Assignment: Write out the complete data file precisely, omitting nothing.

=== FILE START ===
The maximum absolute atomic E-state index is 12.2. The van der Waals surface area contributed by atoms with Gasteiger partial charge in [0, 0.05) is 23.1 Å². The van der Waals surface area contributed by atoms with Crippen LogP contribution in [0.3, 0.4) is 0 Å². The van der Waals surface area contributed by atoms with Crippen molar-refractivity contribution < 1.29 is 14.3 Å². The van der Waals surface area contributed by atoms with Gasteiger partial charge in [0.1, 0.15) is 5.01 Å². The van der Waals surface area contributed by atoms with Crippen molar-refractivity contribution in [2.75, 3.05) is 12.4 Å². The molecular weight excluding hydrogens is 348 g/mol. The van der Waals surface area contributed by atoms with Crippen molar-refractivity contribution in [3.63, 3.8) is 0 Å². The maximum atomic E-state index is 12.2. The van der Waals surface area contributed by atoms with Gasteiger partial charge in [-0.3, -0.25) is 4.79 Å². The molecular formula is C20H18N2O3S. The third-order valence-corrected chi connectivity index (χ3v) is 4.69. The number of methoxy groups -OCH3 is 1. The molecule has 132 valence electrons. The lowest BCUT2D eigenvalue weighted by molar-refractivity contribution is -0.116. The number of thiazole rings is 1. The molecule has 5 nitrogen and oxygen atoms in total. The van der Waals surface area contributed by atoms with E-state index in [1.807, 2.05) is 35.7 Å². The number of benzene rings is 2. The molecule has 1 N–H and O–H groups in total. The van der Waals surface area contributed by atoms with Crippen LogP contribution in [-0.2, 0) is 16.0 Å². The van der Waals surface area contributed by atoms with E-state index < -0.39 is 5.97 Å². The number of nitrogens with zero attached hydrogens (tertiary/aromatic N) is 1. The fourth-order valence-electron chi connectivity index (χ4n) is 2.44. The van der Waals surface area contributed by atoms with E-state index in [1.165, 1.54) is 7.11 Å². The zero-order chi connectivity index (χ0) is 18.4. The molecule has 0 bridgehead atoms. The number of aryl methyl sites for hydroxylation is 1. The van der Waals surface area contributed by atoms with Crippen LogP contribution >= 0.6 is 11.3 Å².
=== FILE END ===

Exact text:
The maximum absolute atomic E-state index is 12.2. The van der Waals surface area contributed by atoms with Gasteiger partial charge in [0, 0.05) is 23.1 Å². The van der Waals surface area contributed by atoms with Crippen LogP contribution in [0.3, 0.4) is 0 Å². The van der Waals surface area contributed by atoms with Crippen molar-refractivity contribution < 1.29 is 14.3 Å². The van der Waals surface area contributed by atoms with Gasteiger partial charge in [0.1, 0.15) is 5.01 Å². The van der Waals surface area contributed by atoms with Crippen molar-refractivity contribution in [2.75, 3.05) is 12.4 Å². The molecular weight excluding hydrogens is 348 g/mol. The van der Waals surface area contributed by atoms with Crippen molar-refractivity contribution in [3.63, 3.8) is 0 Å². The maximum atomic E-state index is 12.2. The van der Waals surface area contributed by atoms with Gasteiger partial charge in [-0.3, -0.25) is 4.79 Å². The molecular formula is C20H18N2O3S. The third-order valence-corrected chi connectivity index (χ3v) is 4.69. The number of methoxy groups -OCH3 is 1. The molecule has 132 valence electrons. The lowest BCUT2D eigenvalue weighted by molar-refractivity contribution is -0.116. The number of thiazole rings is 1. The molecule has 5 nitrogen and oxygen atoms in total. The van der Waals surface area contributed by atoms with E-state index in [1.807, 2.05) is 35.7 Å². The number of benzene rings is 2. The molecule has 1 N–H and O–H groups in total. The van der Waals surface area contributed by atoms with Crippen LogP contribution in [-0.2, 0) is 16.0 Å². The van der Waals surface area contributed by atoms with E-state index < -0.39 is 5.97 Å². The number of nitrogens with zero attached hydrogens (tertiary/aromatic N) is 1. The fourth-order valence-electron chi connectivity index (χ4n) is 2.44. The van der Waals surface area contributed by atoms with E-state index in [1.165, 1.54) is 7.11 Å². The zero-order chi connectivity index (χ0) is 18.4. The molecule has 0 bridgehead atoms. The number of aryl methyl sites for hydroxylation is 1. The van der Waals surface area contributed by atoms with Crippen LogP contribution >= 0.6 is 11.3 Å².